The Better Muzzleloading Bullets: Barnes



Bullets used in muzzleloading rifles for hunting rifles have progressed, albeit slowly over the years. When Tony Knight ignited the inline revolution with his MK-85, the first bullets used in saboted applications were what were available and affordable. The most common bullet in use was the “44 Magnum” bullet, actually a .429 in. diameter bullet in the thick, green MMP sabot. While a giant leap forward in downrange terminal performance from the roundball, excessively thick sabots do little for accuracy. In fact, Hodgdon Powder Company that sells no bullets warned of the generally poor accuracy of the .429 inch saboted projectile in their printed Pyrodex Manual.

Slowly, it dawned on everyone that flying ashtray type pistol bullets, designed for handgun velocities, often failed miserably at 2000 fps (or higher) modern muzzleloading velocities. Modern muzzleloading velocities start where the .45-70 rifle cartridges drop off. The cartridge that drove the American Bison and the grizzly bear to extinction in large measure was the old U.S. Government .45-70 load, throwing a 405 grain bullet at 1305 fps.

Barnes Bullets has put together a revealing comparison of muzzleloading bullets blowing through three inches of ballistic gelatin at typical 100 yard impact velocities.

The uppermost bullet, a Powerbelt, zips through the ballistic gelatin with no visible deformation and sadly little tissue disruption. The middle bullet, apparently a T/C Shockwave / SST, has already popped its core and is starting to fragment. This is just through simulated soft tissue, so it if your hunting style is of the "double shoulder" genre, it should come as little surprise that you may be in deep trouble using a fragile core-popper like this. I've never recovered a Barnes all-copper bullet from a big game animal; they have always blown right through creating tremendous wounds . . . and that includes large hogs and extremely fat Minnesota Black Bears. The current Spitfire T-EZ 250 Flat Base and the T-EZ 290 Flat Base are both superb bullets for most anything you'll hunt, from muskrat to moose, from groundhog to grizzly. As supplied, they come with a blue HPH-24 MMP sabot, ideal for tighter bores, but you can sub in the HPH-12 sabot to get the ideal .003-004 inch interference fit for best accuracy. Thankfully, they are available in bulk as mentioned here: .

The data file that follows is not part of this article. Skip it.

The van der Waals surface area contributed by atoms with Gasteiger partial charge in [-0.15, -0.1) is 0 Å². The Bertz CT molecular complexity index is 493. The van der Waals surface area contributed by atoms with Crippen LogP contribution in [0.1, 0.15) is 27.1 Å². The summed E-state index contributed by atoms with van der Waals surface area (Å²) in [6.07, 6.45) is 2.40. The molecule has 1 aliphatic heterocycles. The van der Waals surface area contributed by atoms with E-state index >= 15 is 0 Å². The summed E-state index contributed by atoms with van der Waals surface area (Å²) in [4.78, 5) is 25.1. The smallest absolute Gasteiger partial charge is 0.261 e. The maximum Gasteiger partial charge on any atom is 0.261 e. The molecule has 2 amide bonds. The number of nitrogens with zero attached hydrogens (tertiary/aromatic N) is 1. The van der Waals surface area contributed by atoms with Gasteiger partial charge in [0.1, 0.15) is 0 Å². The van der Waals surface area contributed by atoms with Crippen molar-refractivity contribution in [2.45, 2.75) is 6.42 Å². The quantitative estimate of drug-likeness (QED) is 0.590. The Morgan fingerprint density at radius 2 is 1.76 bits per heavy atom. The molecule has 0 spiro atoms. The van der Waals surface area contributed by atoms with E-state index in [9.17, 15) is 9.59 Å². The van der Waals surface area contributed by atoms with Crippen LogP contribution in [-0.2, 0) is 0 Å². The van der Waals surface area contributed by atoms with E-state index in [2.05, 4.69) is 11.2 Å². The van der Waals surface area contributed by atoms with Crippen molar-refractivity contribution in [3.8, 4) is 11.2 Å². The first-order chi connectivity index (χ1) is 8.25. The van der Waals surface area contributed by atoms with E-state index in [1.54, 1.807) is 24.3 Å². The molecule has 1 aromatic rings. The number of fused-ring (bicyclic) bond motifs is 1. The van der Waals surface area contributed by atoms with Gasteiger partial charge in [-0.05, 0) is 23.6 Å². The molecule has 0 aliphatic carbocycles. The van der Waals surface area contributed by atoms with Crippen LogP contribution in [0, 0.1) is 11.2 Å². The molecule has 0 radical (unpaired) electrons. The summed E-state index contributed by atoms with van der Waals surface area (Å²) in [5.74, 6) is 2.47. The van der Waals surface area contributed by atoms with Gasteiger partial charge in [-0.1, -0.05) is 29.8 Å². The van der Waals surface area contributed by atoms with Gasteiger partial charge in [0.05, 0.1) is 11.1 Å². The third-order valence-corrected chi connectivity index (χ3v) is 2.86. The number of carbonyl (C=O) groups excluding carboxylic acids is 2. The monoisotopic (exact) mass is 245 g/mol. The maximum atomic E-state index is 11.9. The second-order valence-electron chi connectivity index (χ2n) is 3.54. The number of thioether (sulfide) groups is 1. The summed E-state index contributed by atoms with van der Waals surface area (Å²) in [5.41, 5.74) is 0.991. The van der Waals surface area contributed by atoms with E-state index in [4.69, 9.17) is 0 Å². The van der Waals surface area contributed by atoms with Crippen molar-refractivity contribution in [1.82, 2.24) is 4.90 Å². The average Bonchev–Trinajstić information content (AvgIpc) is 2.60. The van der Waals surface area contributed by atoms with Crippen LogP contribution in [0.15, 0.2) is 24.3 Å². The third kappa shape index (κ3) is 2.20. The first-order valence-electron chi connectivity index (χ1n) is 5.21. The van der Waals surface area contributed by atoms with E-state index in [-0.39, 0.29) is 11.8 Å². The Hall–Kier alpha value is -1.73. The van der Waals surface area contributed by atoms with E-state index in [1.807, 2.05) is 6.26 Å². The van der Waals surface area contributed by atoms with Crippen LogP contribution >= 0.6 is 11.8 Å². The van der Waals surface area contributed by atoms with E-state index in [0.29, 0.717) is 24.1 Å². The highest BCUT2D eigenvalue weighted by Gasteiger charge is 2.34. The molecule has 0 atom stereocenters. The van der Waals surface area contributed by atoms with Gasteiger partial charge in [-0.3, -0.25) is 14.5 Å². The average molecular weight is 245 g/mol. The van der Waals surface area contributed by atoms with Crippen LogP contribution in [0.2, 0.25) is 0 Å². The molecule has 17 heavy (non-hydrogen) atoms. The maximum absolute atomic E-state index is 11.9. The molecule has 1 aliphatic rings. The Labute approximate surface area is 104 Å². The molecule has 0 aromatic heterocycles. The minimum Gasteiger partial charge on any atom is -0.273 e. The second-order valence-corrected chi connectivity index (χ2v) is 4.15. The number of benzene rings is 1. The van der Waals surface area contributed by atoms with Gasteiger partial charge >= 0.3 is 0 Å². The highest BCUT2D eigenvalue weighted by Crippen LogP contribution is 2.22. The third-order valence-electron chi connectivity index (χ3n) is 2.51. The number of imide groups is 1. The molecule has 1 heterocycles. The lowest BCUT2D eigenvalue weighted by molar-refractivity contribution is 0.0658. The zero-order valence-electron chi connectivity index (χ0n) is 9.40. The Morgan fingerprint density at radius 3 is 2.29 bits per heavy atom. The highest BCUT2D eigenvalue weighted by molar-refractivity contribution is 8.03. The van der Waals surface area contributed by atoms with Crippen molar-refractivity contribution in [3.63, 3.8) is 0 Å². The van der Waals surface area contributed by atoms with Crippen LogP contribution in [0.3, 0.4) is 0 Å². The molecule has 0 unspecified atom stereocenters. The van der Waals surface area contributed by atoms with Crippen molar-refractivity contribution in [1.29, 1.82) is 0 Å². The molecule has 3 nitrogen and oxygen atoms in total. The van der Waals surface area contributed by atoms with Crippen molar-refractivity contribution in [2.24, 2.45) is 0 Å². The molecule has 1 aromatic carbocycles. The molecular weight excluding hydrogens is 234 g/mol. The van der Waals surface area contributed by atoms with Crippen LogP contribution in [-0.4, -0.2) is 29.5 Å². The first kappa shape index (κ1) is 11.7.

For the Savage 10ML-II in particular, the Barnes Original has been a superbly accurate load for many, many years, as mentioned here: . Going with the bullet / sabot combination that groups the best out of your individual muzzleloader is never bad advice, and naturally you'll need to practice at the ranges you intend to hunt at. Finally, for more suggestions based on your muzzleloader's bore inside diameter, please see: .



Copyright 2012 by Randy Wakeman. All Rights Reserved.

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